A new report released by the Arizona State Board of Education revealed what many of us working with youth had anticipated: that COVID-19’s impact has been “significant and broad.”
Those are the words used in the study to describe the devastation the global pandemic has wreaked on our kids.
Deficiencies in reading and math were most pronounced, particularly among young (e.g., second grade) students. Virtual learning also took an inordinate toll on youth in lower income communities.
As the voice of youth development for more than 75 years, the Boys & Girls Clubs of the Valley saw firsthand the adverse social and academic effects of the pandemic on our kids. The economic inequities and lack of access to technology and internet, support at home and meals became more apparent and, over the course of the pandemic, the gap widened for some families.
Our Clubs did and continue to do everything possible to remain open safely so parents can work and our kids can experience some normalcy during a tumultuous time. After all, a safe, educational and fun after-school experience is what the Boys & Girls Clubs of the Valley is all about.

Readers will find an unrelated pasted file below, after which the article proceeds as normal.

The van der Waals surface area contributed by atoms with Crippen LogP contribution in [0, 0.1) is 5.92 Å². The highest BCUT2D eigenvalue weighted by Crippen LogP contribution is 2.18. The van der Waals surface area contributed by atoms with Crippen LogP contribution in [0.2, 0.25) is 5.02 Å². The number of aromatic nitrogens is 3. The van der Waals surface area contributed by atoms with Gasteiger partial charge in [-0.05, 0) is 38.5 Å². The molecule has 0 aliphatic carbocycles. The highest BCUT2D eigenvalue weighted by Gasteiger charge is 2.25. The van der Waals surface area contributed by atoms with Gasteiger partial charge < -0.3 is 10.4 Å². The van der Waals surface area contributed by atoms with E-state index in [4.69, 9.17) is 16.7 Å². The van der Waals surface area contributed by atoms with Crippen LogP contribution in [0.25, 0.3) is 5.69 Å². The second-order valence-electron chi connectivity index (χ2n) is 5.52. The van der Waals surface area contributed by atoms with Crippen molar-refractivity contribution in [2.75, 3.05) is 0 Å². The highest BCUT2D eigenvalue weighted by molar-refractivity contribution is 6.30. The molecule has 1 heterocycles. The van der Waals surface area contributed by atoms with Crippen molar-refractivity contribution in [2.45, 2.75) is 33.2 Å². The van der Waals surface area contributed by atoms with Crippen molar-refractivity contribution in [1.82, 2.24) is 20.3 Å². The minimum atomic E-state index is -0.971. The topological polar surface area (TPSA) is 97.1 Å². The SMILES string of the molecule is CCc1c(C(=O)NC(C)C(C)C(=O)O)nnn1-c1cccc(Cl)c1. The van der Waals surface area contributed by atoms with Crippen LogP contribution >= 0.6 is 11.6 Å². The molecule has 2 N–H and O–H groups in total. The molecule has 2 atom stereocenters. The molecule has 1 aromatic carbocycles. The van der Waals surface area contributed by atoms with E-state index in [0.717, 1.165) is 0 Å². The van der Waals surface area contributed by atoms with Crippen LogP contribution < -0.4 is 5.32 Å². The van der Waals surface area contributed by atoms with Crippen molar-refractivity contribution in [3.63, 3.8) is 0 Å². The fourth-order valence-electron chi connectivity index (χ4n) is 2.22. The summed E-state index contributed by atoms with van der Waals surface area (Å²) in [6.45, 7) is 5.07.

Last year, that experience got even better, thanks to investments by Governor Doug Ducey’s office in Club programming for youth all around the state.
For the Boys & Girls Clubs of the Valley, that meant extending the hours of the Clubs so kids could participate in full-day programs; get a healthy meal; and enjoy gym time, outdoor activities, art and music.
Realizing the devastating impact COVID-19 had on student learning, Ducey announced the disbursement of $26.5 million to nonprofit organizations statewide, including a grant to the Arizona Alliance of Boys & Girls Clubs for $5 million to support access to summer programs in Clubs. The goals: to advance summer learning opportunities, reach struggling students, expand tutoring and improve overall student achievement.
The grant funds covered scholarships to serve thousands of youth at locations across the state, with a special focus on kids from under-resourced communities. These students accessed summer enrichment, recreation, social and emotional development, and meals.
Boys & Girls Clubs of the Valley also launched an AmeriCorps program in the Clubs, and these staff members are implementing academic success programs to enrich the lives of our kids and help them catch up from more than two years of lost learning.
COVID-19 reminded us about a lot of things, including the importance of relationships, connections and, in a broader sense, our freedoms. The successful and sustained collaboration among governments, schools, businesses and nonprofits is proof that even during tough times, working together is a winning formula for yielding positive, measurable outcomes for youth, families and community.
Marcia Mintz is chief executive officer of Boys & Girls Clubs of the Valley, which creates equity and opportunity for more than 16,000 K-12 youth in Greater Phoenix.
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